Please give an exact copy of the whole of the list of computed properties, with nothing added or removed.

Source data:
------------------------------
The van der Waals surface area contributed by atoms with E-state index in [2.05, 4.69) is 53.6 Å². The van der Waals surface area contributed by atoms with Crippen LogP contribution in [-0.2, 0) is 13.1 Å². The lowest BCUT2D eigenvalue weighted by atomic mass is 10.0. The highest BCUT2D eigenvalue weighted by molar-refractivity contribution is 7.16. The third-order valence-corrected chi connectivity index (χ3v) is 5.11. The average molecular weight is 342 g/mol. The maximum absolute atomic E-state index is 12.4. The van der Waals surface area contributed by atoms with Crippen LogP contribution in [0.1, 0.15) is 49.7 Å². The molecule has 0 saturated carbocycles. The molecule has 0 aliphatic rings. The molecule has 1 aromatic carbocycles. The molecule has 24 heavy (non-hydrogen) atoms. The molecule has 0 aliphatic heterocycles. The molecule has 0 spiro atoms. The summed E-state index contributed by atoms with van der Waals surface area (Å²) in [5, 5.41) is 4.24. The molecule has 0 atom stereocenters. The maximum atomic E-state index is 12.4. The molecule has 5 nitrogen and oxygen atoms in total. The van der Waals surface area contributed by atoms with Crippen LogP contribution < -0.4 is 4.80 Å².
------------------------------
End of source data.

The van der Waals surface area contributed by atoms with E-state index in [2.05, 4.69) is 53.6 Å². The van der Waals surface area contributed by atoms with Crippen LogP contribution in [-0.2, 0) is 13.1 Å². The lowest BCUT2D eigenvalue weighted by atomic mass is 10.0. The highest BCUT2D eigenvalue weighted by molar-refractivity contribution is 7.16. The third-order valence-corrected chi connectivity index (χ3v) is 5.11. The average molecular weight is 342 g/mol. The maximum absolute atomic E-state index is 12.4. The van der Waals surface area contributed by atoms with Crippen LogP contribution in [0.1, 0.15) is 49.7 Å². The molecule has 0 saturated carbocycles. The molecule has 0 aliphatic rings. The molecule has 1 aromatic carbocycles. The molecule has 24 heavy (non-hydrogen) atoms. The molecule has 0 aliphatic heterocycles. The molecule has 0 spiro atoms. The summed E-state index contributed by atoms with van der Waals surface area (Å²) in [5, 5.41) is 4.24. The molecule has 0 atom stereocenters. The maximum atomic E-state index is 12.4. The molecule has 5 nitrogen and oxygen atoms in total. The van der Waals surface area contributed by atoms with Crippen LogP contribution < -0.4 is 4.80 Å².